A fuller understanding of the nature and objects of the present invention will become apparent upon consideration of the following detailed description taken in connection with the accompanying drawings, wherein:
FIG. 1 is a block and schematic diagram of a pipetting system embodying the present invention;
FIG. 2 is a side view, partly broken-away, of a pipettor made according to the present invention; and
FIG. 3 is a side view of the pipette receptacle of FIG. 2.
Referring now to the drawings, particularly FIG. 1, there is shown a pipetting system 10 made in accordance with the present invention. Pipetting system 10 includes a hand held pipettor 12, the details of which are shown in FIG. 2, and a control assembly 14. Pipettor 12 has a motor 16, for example a stepping motor, which drives a pump assembly 18 for aspirating and dispensing liquid into and from a pipette 20 which is removably attached to the pipettor. Control assembly 14 includes a keyboard 22 which is connected to a micro-processor 24. Keyboard 22 provides an operator with the ability of manually inputting micro-processor 24. Data signals generated from micro-processor 24 are applied to latches 26 and 28, as well as a memory 30. Latch 26 and memory 30 are used in conjunction with a display 32 for indicating the status of pipetting system 10. Latch 28 is used in connection with motor 16. The signals at the output of latch 28 are applied to a driver 34 which generates drive signals for controlling motor 16. A calibration memory unit 36 is provided for storing calibration data signals for use in pipetting system 10 as hereinafter described. A power supply 38 generates a 5 volt signal, for example, which is applied to the electronic circuits hereinbefore. The detail construction of pipettor 12 is shown in FIG. 2.
Pipettor 12 includes a casing 40 having a handle 42 at one end and a pipette receiving receptacle 44 at the other end. A trigger 46 is slidably mounted to casing 40 and engages a switch 48 when the trigger is actuated. Switch 48 energizes motor 16 whereupon a shaft 50 moves upwardly and downwardly relative to motor 16 in response to rotation of the motor armature 52. The motor 16 is mounted to handle 42 in a pair of bearings 54, 56, the motor housing and stator 57 being constrained against movement relative to the handle. In the illustrated embodiment, shaft 50 is externally threaded and armature 52 is an internally threaded member. Accordingly, clockwise and counterclockwise rotational movement of armature 52 produces upward and downward linear movement of shaft 50. When armature 52 rotates in a clockwise direction shaft 50 moves up, for example, and when the armature rotates in a counterclockwise motion the shaft moves down.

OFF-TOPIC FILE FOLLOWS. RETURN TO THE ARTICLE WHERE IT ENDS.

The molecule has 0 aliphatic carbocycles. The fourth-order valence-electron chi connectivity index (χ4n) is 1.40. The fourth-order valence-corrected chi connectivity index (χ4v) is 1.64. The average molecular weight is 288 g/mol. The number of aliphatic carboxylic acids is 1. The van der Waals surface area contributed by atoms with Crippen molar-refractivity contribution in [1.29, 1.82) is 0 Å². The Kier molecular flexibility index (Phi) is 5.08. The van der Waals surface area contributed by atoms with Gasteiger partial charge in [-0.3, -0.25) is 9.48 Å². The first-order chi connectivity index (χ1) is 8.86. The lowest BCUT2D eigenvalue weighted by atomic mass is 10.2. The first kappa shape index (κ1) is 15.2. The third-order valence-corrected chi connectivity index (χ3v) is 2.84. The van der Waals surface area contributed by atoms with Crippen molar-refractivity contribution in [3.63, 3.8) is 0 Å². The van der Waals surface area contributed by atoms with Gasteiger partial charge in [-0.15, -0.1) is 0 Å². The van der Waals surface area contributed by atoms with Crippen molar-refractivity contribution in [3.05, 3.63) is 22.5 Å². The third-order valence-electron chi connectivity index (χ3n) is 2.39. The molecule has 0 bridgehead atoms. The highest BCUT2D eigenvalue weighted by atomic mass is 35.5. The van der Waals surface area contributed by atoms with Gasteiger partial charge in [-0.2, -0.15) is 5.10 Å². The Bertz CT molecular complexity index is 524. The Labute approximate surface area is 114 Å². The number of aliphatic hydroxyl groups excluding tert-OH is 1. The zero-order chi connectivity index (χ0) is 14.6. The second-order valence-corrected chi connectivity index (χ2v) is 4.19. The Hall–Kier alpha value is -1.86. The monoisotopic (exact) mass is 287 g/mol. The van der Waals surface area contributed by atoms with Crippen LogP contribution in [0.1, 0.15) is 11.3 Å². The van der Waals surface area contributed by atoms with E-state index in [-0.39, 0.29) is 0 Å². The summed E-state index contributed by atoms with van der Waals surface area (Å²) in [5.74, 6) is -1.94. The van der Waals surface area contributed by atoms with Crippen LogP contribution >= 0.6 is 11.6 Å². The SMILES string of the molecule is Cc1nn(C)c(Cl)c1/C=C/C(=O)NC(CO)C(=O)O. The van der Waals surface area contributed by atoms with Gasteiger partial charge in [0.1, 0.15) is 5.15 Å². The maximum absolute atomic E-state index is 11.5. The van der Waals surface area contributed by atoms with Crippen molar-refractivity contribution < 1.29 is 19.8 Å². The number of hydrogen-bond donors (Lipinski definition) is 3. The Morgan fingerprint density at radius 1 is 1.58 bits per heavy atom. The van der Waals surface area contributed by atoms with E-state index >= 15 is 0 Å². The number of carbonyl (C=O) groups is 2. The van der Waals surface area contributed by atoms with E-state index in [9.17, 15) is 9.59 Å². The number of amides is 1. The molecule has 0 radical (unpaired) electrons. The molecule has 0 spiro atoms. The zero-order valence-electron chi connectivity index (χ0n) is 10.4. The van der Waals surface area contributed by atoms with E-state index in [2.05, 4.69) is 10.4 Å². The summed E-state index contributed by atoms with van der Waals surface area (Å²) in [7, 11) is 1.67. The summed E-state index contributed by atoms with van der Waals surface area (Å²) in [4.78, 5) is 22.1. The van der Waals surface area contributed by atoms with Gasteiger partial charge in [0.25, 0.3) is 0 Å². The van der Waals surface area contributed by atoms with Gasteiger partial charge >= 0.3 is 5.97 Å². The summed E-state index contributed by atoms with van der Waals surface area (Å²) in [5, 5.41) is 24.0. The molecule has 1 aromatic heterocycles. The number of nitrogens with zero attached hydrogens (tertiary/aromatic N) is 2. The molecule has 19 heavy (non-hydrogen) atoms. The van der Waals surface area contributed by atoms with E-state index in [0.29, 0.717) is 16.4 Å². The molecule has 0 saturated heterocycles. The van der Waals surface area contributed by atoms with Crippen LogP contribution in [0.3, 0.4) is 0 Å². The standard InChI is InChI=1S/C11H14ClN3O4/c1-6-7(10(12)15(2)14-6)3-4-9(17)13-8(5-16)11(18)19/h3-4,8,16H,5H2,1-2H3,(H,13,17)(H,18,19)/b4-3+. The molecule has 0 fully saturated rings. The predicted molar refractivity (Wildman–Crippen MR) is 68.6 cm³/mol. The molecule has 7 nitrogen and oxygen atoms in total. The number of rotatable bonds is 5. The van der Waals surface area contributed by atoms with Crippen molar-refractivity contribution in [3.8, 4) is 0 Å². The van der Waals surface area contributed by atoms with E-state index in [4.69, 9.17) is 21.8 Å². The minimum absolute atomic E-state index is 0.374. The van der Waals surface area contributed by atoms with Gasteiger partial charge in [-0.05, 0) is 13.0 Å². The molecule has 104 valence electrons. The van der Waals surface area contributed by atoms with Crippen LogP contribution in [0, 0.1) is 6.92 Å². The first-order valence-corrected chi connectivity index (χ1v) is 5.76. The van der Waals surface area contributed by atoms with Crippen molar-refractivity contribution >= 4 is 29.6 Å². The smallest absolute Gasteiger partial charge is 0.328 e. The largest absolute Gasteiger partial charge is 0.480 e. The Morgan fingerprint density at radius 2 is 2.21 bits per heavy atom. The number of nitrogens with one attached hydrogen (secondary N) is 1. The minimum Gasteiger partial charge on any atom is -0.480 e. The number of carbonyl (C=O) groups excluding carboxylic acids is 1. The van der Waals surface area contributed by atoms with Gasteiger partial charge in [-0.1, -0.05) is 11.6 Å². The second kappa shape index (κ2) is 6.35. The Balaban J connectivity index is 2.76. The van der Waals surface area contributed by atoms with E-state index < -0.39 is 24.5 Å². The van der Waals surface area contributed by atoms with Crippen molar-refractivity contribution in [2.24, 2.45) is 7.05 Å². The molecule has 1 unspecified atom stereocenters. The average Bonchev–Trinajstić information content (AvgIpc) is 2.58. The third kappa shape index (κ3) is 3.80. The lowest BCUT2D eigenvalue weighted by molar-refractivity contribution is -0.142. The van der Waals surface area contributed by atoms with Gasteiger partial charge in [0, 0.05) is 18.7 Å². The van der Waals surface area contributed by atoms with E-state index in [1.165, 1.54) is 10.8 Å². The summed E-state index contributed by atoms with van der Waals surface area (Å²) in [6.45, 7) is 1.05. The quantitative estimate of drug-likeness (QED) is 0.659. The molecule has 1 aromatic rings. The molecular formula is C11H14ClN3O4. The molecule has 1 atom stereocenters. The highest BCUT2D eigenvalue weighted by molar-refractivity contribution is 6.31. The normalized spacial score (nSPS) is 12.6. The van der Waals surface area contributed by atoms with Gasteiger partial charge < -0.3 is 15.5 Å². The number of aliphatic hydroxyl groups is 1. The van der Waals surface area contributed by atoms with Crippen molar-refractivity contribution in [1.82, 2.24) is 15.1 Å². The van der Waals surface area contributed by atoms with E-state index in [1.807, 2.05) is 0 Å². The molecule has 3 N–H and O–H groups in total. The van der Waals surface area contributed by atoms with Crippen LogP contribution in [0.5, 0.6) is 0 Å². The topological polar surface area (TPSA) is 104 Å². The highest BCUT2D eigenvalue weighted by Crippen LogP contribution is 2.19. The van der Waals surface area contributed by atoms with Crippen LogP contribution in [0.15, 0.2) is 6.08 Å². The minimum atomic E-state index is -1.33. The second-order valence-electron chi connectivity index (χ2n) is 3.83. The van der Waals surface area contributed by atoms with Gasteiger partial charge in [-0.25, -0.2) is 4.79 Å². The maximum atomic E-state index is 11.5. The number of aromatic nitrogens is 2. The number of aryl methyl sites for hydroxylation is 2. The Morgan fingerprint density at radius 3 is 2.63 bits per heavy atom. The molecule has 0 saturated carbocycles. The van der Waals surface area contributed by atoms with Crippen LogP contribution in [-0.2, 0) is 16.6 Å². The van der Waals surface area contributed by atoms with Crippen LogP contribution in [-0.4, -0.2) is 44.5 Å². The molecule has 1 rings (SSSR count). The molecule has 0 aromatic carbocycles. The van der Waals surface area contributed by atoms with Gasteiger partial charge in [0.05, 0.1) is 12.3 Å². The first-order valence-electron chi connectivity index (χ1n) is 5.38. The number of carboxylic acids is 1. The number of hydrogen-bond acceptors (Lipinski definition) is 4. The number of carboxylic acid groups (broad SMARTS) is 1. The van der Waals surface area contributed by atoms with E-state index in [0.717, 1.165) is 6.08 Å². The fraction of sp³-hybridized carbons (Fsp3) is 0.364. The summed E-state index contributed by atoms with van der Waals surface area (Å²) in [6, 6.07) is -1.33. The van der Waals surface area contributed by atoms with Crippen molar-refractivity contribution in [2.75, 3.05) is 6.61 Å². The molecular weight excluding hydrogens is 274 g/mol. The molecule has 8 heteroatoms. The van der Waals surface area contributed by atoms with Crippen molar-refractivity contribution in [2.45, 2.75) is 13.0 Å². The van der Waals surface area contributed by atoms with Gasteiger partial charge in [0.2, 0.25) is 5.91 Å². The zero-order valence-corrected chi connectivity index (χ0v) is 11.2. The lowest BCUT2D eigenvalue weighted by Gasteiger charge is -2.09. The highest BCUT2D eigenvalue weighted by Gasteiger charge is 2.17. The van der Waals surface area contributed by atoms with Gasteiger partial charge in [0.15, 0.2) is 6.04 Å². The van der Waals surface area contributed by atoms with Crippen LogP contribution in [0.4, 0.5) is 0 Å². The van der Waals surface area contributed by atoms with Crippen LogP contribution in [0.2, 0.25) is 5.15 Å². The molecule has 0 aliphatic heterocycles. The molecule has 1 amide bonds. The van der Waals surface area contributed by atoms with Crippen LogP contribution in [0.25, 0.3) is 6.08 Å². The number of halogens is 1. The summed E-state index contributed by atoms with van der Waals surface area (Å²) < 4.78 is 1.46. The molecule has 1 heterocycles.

A sensor 58 is positioned adjacent bearing 56 and senses the relative position of shaft 50. In the illustrated embodiment, by way of example, sensor 58 is a Hall effect sensor and a magnet 60 is mounted to the lower end of shaft 50. The Hall effect sensor 58 generates signals which define the position of magnet 60 relative to the sensor. A piston 62, which is constrained for reciprocating movement within a cylinder 64, is attached to the upper end of shaft 50. The upper end of cylinder 64 is sealed with a cap 66 having an internal passage 68 which is configured to sealably receive one end of a tube 70. The other end of tube 70 is received in an adaptor 72 which is composed of rubber, for example. One end of a filter 74, for example a sterilizing grade filter, is held in adaptor 72 in communication with tube 70. The other end of filter 74 is received in a filter retainer 76 which is composed of rubber, for example. Pipette receiving receptacle 44 captively fits about retainer 76.